There’s already a need for welders and machinists, he added.

The WMC Foundation will be meeting with 16 technical colleges, along with other schools, businesses and commerce associations for input.

From “Walker plan for worker training gets support” — Gov. Scott Walker’s proposal to spend $35 million to help technical colleges train people for high demand jobs is finding support at a legislative hearing.

Backers of Walker’s proposal testified Tuesday before the Assembly’s Committee on Workforce Development. The full Assembly was expected to vote on the plan next week.

Walker wants to spend $35 million to eliminate waiting lists for high demand fields at technical colleges, help high school students get trained for high-demand jobs through dual enrollment programs and support programs that help people with disabilities find work.

Wisconsin technical college system president Morna Foy says she is “stoked” about the possibility of the funding being approved. She says it would definitely result in more people getting trained for jobs in high-demand areas.

From “Leading state business lobby looks to create 20-year strategic plan for Wisconsin” — By Karen Rivedal – The state’s biggest business group — Wisconsin Manufacturers & Commerce — is partnering with higher education leaders and the state’s job creation agency on a 20-year strategic business plan for Wisconsin.

Tentatively titled the Future Wisconsin Project, the effort will focus in its first year mostly on the oft-reported lack of skilled workers in manufacturing and many other challenged industries and sectors of the workforce, such as information technology.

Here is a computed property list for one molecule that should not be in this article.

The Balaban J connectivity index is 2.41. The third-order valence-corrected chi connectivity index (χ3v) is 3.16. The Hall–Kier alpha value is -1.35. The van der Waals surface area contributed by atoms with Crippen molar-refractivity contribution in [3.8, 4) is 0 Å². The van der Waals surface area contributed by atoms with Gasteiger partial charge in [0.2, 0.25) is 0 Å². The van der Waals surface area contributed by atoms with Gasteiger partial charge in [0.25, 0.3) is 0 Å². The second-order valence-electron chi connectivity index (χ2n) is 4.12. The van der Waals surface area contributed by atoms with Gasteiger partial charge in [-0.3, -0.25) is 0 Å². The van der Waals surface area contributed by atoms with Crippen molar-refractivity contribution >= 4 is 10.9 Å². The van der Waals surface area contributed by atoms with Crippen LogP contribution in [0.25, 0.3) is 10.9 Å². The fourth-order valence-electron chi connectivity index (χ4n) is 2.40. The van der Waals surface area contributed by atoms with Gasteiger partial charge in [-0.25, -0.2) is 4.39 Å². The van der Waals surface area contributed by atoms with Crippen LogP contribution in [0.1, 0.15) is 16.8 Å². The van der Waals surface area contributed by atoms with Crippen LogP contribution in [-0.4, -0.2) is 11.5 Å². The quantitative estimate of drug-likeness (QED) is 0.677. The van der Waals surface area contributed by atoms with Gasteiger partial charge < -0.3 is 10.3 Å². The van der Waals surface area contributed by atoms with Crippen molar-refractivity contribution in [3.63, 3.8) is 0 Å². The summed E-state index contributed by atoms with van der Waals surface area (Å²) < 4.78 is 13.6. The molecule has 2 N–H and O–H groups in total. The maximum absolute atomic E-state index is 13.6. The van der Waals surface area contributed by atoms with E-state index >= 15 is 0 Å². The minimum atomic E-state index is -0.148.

But it’s also about taking a longer look at economic development issues facing the state and creating a workable and enduring system for addressing those issues, with timely input from business, government and academia, WMC president Kurt Bauer said.

“I think we’re all a little guilty of operating from month to month, year to year, election cycle to election cycle,” Bauer said. “This is supposed to be broader than that. This (will) look out and see what Wisconsin is going to be, and (ask ourselves), ‘Do we like it?’ and if we don’t, ‘How do we change it?’ ”

The goal of developing a lasting “infrastructure of communication” among the key parties is the main thing that differentiates the WMC project from other broad economic studies and initiatives such as Be Bold Wisconsin, said Morna Foy, Wisconsin Technical College System president. The tech system is one of the effort’s four partners, along with the University of Wisconsin System and the Wisconsin Economic Development Corp., the quasi-public job creation agency recommended by the Be Bold Wisconsin study.

By contrast, Foy said, “(WMC leaders) are trying to build a road map that people can follow this year and the year after that and the year after that.

“Some of the topics they’re interested in examining are big. They go beyond the interests or borders of any individual company. It’s really refreshing for us to see them take that longer view.”